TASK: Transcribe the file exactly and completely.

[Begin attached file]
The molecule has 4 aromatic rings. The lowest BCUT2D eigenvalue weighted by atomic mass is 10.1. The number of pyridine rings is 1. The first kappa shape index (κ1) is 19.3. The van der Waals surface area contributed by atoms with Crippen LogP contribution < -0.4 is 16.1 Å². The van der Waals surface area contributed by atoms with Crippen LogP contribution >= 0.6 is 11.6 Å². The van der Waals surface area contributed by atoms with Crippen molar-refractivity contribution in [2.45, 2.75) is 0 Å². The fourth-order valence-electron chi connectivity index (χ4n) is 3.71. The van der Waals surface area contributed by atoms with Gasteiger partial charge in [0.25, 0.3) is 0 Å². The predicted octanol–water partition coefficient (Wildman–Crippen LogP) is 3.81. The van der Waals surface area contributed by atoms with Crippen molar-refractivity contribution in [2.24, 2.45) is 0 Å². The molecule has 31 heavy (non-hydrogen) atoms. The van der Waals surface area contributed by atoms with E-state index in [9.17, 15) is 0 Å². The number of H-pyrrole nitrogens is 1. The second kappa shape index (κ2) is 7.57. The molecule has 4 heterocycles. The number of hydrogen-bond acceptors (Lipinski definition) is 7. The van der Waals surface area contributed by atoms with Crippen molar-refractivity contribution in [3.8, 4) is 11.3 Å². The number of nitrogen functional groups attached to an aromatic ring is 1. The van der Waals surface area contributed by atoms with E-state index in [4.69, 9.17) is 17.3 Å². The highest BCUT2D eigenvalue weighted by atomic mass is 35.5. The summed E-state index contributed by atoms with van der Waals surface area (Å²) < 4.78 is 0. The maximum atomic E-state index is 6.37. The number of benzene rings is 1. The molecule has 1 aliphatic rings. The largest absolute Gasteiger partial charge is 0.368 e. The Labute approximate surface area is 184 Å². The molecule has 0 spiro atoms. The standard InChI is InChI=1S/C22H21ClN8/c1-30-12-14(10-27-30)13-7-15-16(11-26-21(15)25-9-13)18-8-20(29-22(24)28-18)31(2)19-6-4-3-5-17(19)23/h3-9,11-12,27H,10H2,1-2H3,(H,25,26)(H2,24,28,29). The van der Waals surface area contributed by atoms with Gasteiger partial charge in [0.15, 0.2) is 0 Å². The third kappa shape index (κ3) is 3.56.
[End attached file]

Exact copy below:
The molecule has 4 aromatic rings. The lowest BCUT2D eigenvalue weighted by atomic mass is 10.1. The number of pyridine rings is 1. The first kappa shape index (κ1) is 19.3. The van der Waals surface area contributed by atoms with Crippen LogP contribution < -0.4 is 16.1 Å². The van der Waals surface area contributed by atoms with Crippen LogP contribution >= 0.6 is 11.6 Å². The van der Waals surface area contributed by atoms with Crippen molar-refractivity contribution in [2.45, 2.75) is 0 Å². The fourth-order valence-electron chi connectivity index (χ4n) is 3.71. The van der Waals surface area contributed by atoms with Gasteiger partial charge in [0.25, 0.3) is 0 Å². The predicted octanol–water partition coefficient (Wildman–Crippen LogP) is 3.81. The van der Waals surface area contributed by atoms with Crippen molar-refractivity contribution in [2.24, 2.45) is 0 Å². The molecule has 31 heavy (non-hydrogen) atoms. The van der Waals surface area contributed by atoms with E-state index in [9.17, 15) is 0 Å². The number of H-pyrrole nitrogens is 1. The second kappa shape index (κ2) is 7.57. The molecule has 4 heterocycles. The number of hydrogen-bond acceptors (Lipinski definition) is 7. The van der Waals surface area contributed by atoms with Crippen molar-refractivity contribution in [3.8, 4) is 11.3 Å². The number of nitrogen functional groups attached to an aromatic ring is 1. The van der Waals surface area contributed by atoms with E-state index in [4.69, 9.17) is 17.3 Å². The highest BCUT2D eigenvalue weighted by atomic mass is 35.5. The summed E-state index contributed by atoms with van der Waals surface area (Å²) < 4.78 is 0. The maximum atomic E-state index is 6.37. The number of benzene rings is 1. The molecule has 1 aliphatic rings. The largest absolute Gasteiger partial charge is 0.368 e. The Labute approximate surface area is 184 Å². The molecule has 0 spiro atoms. The standard InChI is InChI=1S/C22H21ClN8/c1-30-12-14(10-27-30)13-7-15-16(11-26-21(15)25-9-13)18-8-20(29-22(24)28-18)31(2)19-6-4-3-5-17(19)23/h3-9,11-12,27H,10H2,1-2H3,(H,25,26)(H2,24,28,29). The van der Waals surface area contributed by atoms with Gasteiger partial charge in [0.15, 0.2) is 0 Å². The third kappa shape index (κ3) is 3.56.